Clary sage concrete (Extracta Salvia Sclarea)

The origin of lavender essential oil:

Although lavender is native to Mediterranean countries, it can be found growing all over the world. In fact, Bulgaria is known to be the world's largest producer of lavender today.

Bulgarian clary sage concrete is mostly used for extraction of its main component - Sclareol, which represents an average of about 75% of the composition.


Short summary description of the oil:

  • Categories/Mainstream: Concrete
  • Scientific Name: Salvia sclarea L.
  • Botanical Source: Clary sage
  • Production Method: extraction
  • CAS number: 8016-63-5
  • ScentIt: Strong, dense scent reminiscent of amber
  • Country of origin: Bulgaria

The origin of clary sage concrete

Salvia sclarea, also known as Clary Sage, is a perennial herb native to the Mediterranean region and certain parts of Central Asia. The plant belongs to the Lamiaceae family, which includes many aromatic herbs like mint, lavender, and rosemary. Salvia sclarea has been cultivated for centuries for its various uses, including medicinal, culinary, and aromatic purposes.

The origins of Salvia sclarea cultivation can be traced back to ancient times. Historically, it has been highly regarded for its medicinal properties, particularly for its ability to relieve respiratory issues, digestive problems, and menstrual discomfort. Additionally, it has been used in traditional folk medicine for its calming and soothing effects on the nervous system.

Bulgarian Salvia sclarea is a versatile and valuable plant with a long history of use, prized for its medicinal, aromatic, and culinary properties. Its cultivation and utilization continue to be an important tradition in Bulgaria and other regions where it is grown.

Extraction method

The inflorescences and herb of the sage are ground and subjected to extraction with a non-polar solvent. The resulting intermediate product is filtered three times and purified from the residual solvent. The final product consists primarily of sclareol, which represents at least 50% of its chemical composition. The product is packaged in Plastic drums with food contact status.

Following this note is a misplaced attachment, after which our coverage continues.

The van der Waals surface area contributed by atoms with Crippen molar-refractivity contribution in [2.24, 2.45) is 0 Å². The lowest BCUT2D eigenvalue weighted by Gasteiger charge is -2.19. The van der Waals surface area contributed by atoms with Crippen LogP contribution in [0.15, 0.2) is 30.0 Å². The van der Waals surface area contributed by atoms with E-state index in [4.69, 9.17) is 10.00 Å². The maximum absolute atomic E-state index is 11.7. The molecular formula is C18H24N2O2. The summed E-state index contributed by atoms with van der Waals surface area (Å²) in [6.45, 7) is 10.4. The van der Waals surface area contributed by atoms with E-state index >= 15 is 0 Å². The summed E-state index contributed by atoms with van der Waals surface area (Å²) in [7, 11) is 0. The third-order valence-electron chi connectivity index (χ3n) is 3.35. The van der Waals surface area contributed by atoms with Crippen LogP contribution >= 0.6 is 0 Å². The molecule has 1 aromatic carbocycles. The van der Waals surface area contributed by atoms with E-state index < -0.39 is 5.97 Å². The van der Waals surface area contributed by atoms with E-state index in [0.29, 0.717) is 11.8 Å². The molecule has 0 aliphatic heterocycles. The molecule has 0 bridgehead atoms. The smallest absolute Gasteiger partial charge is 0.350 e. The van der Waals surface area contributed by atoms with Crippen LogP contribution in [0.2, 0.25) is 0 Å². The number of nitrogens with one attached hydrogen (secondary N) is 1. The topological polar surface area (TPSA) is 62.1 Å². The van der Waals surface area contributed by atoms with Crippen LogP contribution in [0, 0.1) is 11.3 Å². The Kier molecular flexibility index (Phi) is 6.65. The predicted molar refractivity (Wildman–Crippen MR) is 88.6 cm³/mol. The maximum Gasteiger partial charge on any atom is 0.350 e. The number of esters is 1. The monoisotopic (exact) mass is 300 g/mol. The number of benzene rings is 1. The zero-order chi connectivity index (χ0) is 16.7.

Certification and standardisation

  • Produced according to ISO 9001:2015 and GMP of cosmetic regulations.


The focus on the effects of the product is specifically directed towards the main component - Sclareol, which represents an average of about 75% of the composition, with a minimum of no less than 60%. Other ingredients, such as linalool and linalyl acetate, are part of the composition and exhibit antimicrobial and anti-inflammatory effects, but the emphasis in this reference on the potential impact of the product is centered on sclareol.

Anty cancer effect

Sclareol (SCL) demonstrates extensive anticancer actions, including inhibition of cell proliferation, apoptosis, and cell cycle arrest. It is effective against various types of cancer cells, such as lung cancer, colorectal cancer, and breast cancer (Paradisis et al., 2007). Studies show that SCL induces apoptosis and halts the cell cycle in cancer cells by activating various caspases and damaging DNA (Dimas et al., 1999). Additionally, SCL also enhances the sensitivity of cancer cells to various anticancer agents (Noori et al., 2013).

The labdane diterpene sclareol has demonstrated significant cytotoxicity against human tumor cell lines and human colon cancer xenografts. Therefore, there is a need to elucidate the mode of action of this compound, as very little information is known for the anticancer activity of sclareol and other labdane diterpenes, in general. COMPARE analysis of GI50 values for several human cancer cell lines was initially implicated to assign a putative mechanism of action to the compound. Sclareol-induced cell cycle arrest and apoptosis were assessed by flow cytometry and Western blot analyses (Mahaira et, al., 2011)

Liposome-incorporated sclareol was developed to overcome its water insolubility and to formulate suitable formulations for in vivo application. The bioactive labdane-type diterpene sclareol was encapsulated in liposomes prepared by the thin-film hydration method, and the molar ratio between egg phosphatidylcholine, dipalmitoyl phosphatidylglycerol, and sclareol was characterized. In vitro drug release studies showed that liposomes containing sclareol at a drug-to-lipid molar ratio of 0.43 exhibited a reduction in the growth rate of human colon tumors (HCT116) developed in SCID mice, without significant side effects (Hatziantoniou et. al., 2005).